Thursday, May 24, 2012

GPP Password Retrieval with PowerShell

Last week, I read a great post entitled "Exploiting Windows 2008 Group Policy Preferences" that I wish I saw sooner.  The article included a nice Python script to accomplish the task of decrypting passwords that were set using the GPP feature in Windows 2008 domains.  However, it looked like something that would be handy to have in a PowerShell script.  Before I continue, I would like to point out the updated disclaimer, it certainly applies to this post.

You should read the original article, but the quick summary is that its possible for any authenticated user (this includes machine accounts) on the domain to decrypt passwords that are enforced with Windows 2008 Group Policy Preferences.  From my experience, this practice is common for larger domains which need to set different local administrator ("500" account) passwords for different OUs.

Python is an excellent scripting language, but PowerShell has two notable advantages in this specific use-case.  First, PowerShell does not require any additional libraries since it has access to the entire .NET framework.  Second, PowerShell is installed by default on all modern Windows systems to include Windows Server 2008 so it can be used right from the machine you are on.

The following Get-GPPPassword PowerShell script can be used by penetration testers to elevate to local administrator privileges (on your way to Domain Admin) by downloading the "groups.xml" file from the domain controller and passing it to the script.  The files are typically found in:


Get-GPPPassword (Use Updated Version)

To run the function, just copy and paste the text into powershell and type 'Get-GPPPassword'. This will in effect bypass the ExecutionPolicy.

Writing this script ended up not being as easy as I originally thought mostly due to never dealing with .NET and crypto before.  I would like to thank Matt Graeber for solving the null IV issue, Mike Santiago for general code improvements and of course Emilien Giraul (and the Sogeti ESEC Pentest team for their detailed writeup).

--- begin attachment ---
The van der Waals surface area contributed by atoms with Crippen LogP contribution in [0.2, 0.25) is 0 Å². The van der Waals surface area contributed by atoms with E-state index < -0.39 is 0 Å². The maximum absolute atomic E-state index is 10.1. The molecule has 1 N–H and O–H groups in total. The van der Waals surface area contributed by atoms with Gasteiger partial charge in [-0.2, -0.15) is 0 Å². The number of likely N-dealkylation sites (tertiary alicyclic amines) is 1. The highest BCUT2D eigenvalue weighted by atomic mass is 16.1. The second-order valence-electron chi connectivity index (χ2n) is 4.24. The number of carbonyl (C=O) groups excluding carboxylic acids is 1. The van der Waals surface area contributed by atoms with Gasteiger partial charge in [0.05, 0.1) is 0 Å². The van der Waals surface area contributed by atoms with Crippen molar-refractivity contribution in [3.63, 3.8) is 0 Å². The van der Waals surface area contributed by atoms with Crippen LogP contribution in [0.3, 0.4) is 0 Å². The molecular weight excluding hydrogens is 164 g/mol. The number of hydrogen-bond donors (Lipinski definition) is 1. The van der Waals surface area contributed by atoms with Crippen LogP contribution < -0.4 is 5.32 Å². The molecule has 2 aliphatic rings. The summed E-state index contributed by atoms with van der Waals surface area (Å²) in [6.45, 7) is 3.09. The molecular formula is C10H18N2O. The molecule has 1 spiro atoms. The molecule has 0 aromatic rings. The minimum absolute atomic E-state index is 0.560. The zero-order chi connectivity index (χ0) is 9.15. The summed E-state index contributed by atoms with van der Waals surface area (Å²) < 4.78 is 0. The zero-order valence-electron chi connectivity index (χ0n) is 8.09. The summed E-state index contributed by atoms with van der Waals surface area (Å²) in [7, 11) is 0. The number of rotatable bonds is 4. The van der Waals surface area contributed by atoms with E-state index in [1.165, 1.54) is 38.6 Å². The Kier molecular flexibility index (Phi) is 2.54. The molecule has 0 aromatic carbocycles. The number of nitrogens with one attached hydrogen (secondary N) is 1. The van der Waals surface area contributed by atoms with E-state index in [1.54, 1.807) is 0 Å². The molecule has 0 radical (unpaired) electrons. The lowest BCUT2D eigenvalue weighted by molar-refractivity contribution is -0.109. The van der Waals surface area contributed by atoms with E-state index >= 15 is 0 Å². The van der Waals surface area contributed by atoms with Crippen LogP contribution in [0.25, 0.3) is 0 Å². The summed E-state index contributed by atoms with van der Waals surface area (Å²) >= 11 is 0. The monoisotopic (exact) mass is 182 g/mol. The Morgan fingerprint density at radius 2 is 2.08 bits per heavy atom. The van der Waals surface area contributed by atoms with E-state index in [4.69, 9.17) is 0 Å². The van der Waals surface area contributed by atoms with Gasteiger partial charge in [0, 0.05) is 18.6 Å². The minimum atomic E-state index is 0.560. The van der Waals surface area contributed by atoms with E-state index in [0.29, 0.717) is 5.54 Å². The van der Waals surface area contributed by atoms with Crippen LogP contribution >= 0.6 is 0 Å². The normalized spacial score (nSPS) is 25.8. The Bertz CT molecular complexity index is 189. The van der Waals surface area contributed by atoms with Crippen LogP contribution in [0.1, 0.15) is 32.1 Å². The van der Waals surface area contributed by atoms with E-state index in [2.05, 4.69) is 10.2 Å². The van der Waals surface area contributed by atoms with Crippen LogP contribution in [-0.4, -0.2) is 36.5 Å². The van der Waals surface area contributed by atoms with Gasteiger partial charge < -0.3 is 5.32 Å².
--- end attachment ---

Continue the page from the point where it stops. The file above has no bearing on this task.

Try it out and let me know what you think.

***Update 26 May 2012***
You can also download the maintained version of the script from the PowerSploit repository on GitHub.  It already has some great scripts for Windows post-exploitation on it!

***Update 16 June 2012***
Updated the script block with the improvements from Matt Graeber.  Matt wrapped it into a function and apparently saved a puppy by creating a new object (avoiding the use of write-host).

***Update 3 July 2013***
I have reorganized and rewritten the script. You can find the updated version and read about it here.

Wednesday, May 9, 2012

PowerShell Password Fun

Yesterday, there was a bit of hype about five pastebin posts that appeared to be 55K twitter usernames and passwords.  The passwords turned out to be old, repetitive and mostly available in other dumps. However, as explained in a previous post, all passwords are important.

Here are the links in case you would like to look at them:

In order to analyze these passwords, I downloaded the five lists into a single file named twitter_passwords.txt.  Next, I used the following PowerShell one-liner to output the more complex passwords in the list:

((gc .\twitter_passwords.txt | %{$_.split(':')[1]} | sort -unique) -cmatch "^(?=.*\d)(?=.*[a-z])(?=.*[A-Z])(?=.*[\x21-\x2F\x3A-\x40\x5B-\x60\x7B-\x7F]).{10,50}$")

First, we use the get-content cmdlet (gc is an alias) to pipe the contents of twitter_passwords.txt to foreach ("%" is an alias) which is splitting based on ":".  The results are then sorted with only unique strings (this should be moved to the end for larger lists to avoid the issues described here).  The next bit uses regular expressions to trim the list to those strings that are at least 10 characters (less than 50) with at least one upper, one lower, one number and a special character. Thanks Matt for suggesting the use of hex to save a lot of time and headache.

The disappointing output:

Looking at these passwords, the only useable pattern that jumps out is the use of years.  I added them to my dictionary, but hopefully the one-liner is useful in the future.  Of note, some applications like OpManager don't allow special characters in passwords so this list might be useful.